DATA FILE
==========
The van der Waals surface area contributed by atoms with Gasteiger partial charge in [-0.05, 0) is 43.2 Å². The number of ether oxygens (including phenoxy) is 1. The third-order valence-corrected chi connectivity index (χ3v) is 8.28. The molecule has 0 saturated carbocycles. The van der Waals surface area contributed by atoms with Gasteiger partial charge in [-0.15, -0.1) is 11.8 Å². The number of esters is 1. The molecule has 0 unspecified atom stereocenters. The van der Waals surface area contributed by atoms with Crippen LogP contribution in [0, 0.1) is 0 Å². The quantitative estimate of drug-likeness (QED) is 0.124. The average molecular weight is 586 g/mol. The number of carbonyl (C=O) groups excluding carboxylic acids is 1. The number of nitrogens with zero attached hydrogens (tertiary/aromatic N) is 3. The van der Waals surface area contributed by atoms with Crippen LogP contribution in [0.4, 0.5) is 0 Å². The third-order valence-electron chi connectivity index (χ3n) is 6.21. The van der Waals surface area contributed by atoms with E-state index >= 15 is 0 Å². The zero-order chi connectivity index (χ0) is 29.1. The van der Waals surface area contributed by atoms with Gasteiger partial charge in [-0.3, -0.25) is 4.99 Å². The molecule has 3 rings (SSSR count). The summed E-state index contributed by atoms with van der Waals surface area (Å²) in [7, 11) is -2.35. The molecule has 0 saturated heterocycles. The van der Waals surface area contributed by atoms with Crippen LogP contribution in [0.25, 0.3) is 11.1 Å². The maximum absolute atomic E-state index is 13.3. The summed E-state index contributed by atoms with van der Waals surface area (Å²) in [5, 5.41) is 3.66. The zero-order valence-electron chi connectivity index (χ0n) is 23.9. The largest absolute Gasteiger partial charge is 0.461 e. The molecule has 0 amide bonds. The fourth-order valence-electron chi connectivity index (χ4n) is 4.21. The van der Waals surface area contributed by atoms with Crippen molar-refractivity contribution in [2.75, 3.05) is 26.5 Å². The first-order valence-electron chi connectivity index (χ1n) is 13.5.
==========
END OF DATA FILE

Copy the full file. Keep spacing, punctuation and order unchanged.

The van der Waals surface area contributed by atoms with Gasteiger partial charge in [-0.05, 0) is 43.2 Å². The number of ether oxygens (including phenoxy) is 1. The third-order valence-corrected chi connectivity index (χ3v) is 8.28. The molecule has 0 saturated carbocycles. The van der Waals surface area contributed by atoms with Gasteiger partial charge in [-0.15, -0.1) is 11.8 Å². The number of esters is 1. The molecule has 0 unspecified atom stereocenters. The van der Waals surface area contributed by atoms with Crippen LogP contribution in [0, 0.1) is 0 Å². The quantitative estimate of drug-likeness (QED) is 0.124. The average molecular weight is 586 g/mol. The number of carbonyl (C=O) groups excluding carboxylic acids is 1. The number of nitrogens with zero attached hydrogens (tertiary/aromatic N) is 3. The van der Waals surface area contributed by atoms with Crippen LogP contribution in [0.4, 0.5) is 0 Å². The third-order valence-electron chi connectivity index (χ3n) is 6.21. The van der Waals surface area contributed by atoms with E-state index >= 15 is 0 Å². The zero-order chi connectivity index (χ0) is 29.1. The van der Waals surface area contributed by atoms with Gasteiger partial charge in [-0.3, -0.25) is 4.99 Å². The molecule has 3 rings (SSSR count). The summed E-state index contributed by atoms with van der Waals surface area (Å²) in [7, 11) is -2.35. The molecule has 0 saturated heterocycles. The van der Waals surface area contributed by atoms with Crippen LogP contribution in [0.25, 0.3) is 11.1 Å². The maximum absolute atomic E-state index is 13.3. The summed E-state index contributed by atoms with van der Waals surface area (Å²) in [5, 5.41) is 3.66. The zero-order valence-electron chi connectivity index (χ0n) is 23.9. The largest absolute Gasteiger partial charge is 0.461 e. The molecule has 0 amide bonds. The fourth-order valence-electron chi connectivity index (χ4n) is 4.21. The van der Waals surface area contributed by atoms with Crippen molar-refractivity contribution in [2.75, 3.05) is 26.5 Å². The first-order valence-electron chi connectivity index (χ1n) is 13.5.